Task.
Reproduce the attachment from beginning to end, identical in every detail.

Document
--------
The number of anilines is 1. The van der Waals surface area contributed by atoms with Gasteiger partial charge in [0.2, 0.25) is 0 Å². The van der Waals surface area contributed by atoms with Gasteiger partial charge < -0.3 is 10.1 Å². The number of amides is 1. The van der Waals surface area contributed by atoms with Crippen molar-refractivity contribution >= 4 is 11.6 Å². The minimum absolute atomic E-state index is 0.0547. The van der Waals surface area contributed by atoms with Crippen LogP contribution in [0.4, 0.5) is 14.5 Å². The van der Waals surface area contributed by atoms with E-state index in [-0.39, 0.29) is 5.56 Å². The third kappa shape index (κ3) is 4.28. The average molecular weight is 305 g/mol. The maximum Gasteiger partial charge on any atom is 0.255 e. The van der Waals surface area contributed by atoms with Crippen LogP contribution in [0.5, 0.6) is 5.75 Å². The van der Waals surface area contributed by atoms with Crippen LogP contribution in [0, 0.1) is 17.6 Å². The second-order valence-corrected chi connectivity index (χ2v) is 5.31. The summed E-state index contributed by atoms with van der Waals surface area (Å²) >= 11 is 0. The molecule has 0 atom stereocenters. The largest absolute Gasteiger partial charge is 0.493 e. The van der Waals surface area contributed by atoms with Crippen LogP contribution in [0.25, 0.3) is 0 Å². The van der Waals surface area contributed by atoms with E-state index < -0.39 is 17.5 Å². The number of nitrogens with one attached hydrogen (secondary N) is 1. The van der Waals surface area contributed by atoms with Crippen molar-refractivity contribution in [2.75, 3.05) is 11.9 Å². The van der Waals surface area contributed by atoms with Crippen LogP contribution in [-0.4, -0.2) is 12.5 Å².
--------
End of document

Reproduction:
The number of anilines is 1. The van der Waals surface area contributed by atoms with Gasteiger partial charge in [0.2, 0.25) is 0 Å². The van der Waals surface area contributed by atoms with Gasteiger partial charge < -0.3 is 10.1 Å². The number of amides is 1. The van der Waals surface area contributed by atoms with Crippen molar-refractivity contribution >= 4 is 11.6 Å². The minimum absolute atomic E-state index is 0.0547. The van der Waals surface area contributed by atoms with Crippen LogP contribution in [0.4, 0.5) is 14.5 Å². The van der Waals surface area contributed by atoms with E-state index in [-0.39, 0.29) is 5.56 Å². The third kappa shape index (κ3) is 4.28. The average molecular weight is 305 g/mol. The maximum Gasteiger partial charge on any atom is 0.255 e. The van der Waals surface area contributed by atoms with Crippen LogP contribution in [0.5, 0.6) is 5.75 Å². The van der Waals surface area contributed by atoms with Crippen LogP contribution in [0, 0.1) is 17.6 Å². The second-order valence-corrected chi connectivity index (χ2v) is 5.31. The summed E-state index contributed by atoms with van der Waals surface area (Å²) >= 11 is 0. The molecule has 0 atom stereocenters. The largest absolute Gasteiger partial charge is 0.493 e. The van der Waals surface area contributed by atoms with Crippen LogP contribution in [0.25, 0.3) is 0 Å². The van der Waals surface area contributed by atoms with E-state index < -0.39 is 17.5 Å². The number of nitrogens with one attached hydrogen (secondary N) is 1. The van der Waals surface area contributed by atoms with Crippen molar-refractivity contribution in [2.75, 3.05) is 11.9 Å². The van der Waals surface area contributed by atoms with Crippen LogP contribution in [-0.4, -0.2) is 12.5 Å².